For me the real highlight though was after the “plot” was over. We had won; we could go home and be heroes. But do that meant living with genocide and the slave (now former slave) just couldn’t live with that. Can you live with doing something that would be atrocious from any perspective than one of absolute necessity? Can you do that even if it means killing the man who helped you do that? What if he sucker punches you and runs off?

Okay, that is a pretty “me” centered source of enjoyment, but frankly it was everyone’s reaction to my protest that I found the most entertaining. The captain gave his own life willingly for the cause, the Lieutenant and the Doctor both framed each other for betraying the mission, thus getting both of them kicked out of the community and the murderous sociopath was promoted to captain. Crazy!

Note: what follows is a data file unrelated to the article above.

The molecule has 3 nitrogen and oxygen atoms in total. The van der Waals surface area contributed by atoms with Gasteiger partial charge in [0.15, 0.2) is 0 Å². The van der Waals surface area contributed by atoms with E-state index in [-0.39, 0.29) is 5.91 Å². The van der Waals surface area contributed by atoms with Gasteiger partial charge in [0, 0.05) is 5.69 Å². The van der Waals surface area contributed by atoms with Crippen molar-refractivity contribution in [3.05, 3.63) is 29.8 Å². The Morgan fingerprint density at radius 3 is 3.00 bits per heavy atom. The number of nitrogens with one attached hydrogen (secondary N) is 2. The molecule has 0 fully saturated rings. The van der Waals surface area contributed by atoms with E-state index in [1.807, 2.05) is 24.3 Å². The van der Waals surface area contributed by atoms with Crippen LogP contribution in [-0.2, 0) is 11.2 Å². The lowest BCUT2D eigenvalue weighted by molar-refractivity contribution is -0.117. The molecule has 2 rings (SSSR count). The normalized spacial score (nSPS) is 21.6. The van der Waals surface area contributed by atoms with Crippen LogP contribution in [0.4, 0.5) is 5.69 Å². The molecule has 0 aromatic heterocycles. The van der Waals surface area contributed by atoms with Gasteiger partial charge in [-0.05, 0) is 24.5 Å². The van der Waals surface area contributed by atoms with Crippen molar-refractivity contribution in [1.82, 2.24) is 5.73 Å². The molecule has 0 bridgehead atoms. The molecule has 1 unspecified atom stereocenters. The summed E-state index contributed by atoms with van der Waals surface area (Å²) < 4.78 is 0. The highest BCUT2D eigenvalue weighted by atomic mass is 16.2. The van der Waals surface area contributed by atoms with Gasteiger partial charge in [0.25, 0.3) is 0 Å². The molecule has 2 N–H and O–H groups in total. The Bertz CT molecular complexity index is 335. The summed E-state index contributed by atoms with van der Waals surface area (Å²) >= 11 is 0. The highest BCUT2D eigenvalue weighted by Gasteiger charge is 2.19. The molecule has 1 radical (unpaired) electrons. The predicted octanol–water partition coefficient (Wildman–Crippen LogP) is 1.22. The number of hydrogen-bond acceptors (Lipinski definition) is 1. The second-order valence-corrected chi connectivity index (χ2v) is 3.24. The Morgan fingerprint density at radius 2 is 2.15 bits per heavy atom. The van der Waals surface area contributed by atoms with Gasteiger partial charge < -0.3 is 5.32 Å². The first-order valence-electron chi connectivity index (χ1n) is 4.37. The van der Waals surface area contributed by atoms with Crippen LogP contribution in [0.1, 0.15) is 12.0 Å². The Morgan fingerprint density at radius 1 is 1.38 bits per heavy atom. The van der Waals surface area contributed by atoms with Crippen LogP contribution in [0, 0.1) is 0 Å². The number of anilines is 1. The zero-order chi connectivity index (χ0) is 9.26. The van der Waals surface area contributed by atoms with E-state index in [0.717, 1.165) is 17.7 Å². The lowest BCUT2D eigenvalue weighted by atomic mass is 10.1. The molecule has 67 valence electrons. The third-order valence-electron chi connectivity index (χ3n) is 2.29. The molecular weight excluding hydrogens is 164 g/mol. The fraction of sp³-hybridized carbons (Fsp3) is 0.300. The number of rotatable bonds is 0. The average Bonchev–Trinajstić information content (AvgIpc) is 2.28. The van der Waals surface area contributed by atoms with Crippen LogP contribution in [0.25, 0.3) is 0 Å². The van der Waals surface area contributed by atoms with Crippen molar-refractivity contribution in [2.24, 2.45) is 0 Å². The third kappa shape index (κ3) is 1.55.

What rocked

The questionnaires were awesome for creating immediate tension between the characters. Who’s been sleeping with your wife and beating her? Wow.

The players were awesome. We really played off of each other and validated the fiction each of us brought to the table. If the captain cared about who was sleeping with his wife, it meant that ALL of us cared about who was sleeping with his wife.

The moral debate was great. Especially when it involved sticking me with a needle in my carotid artery! Show your moral high ground through violence. I know I did.

What could have been improved

The pacing was a little back loaded. Not much that excited our character happened until the end. We talked after the game about spreading out some of the goals so they weren’t all completed at the same time.

There was a “random” encounter in the middle of a lion chasing antelopes. Yes, I know Kristin need to have a lion attack us. I get that but animal encounters often don’t have much meaning plot wise. I think if it had stolen some of our food and the question was to go hungry or to go after the lion, that could have had a bit more punch to it.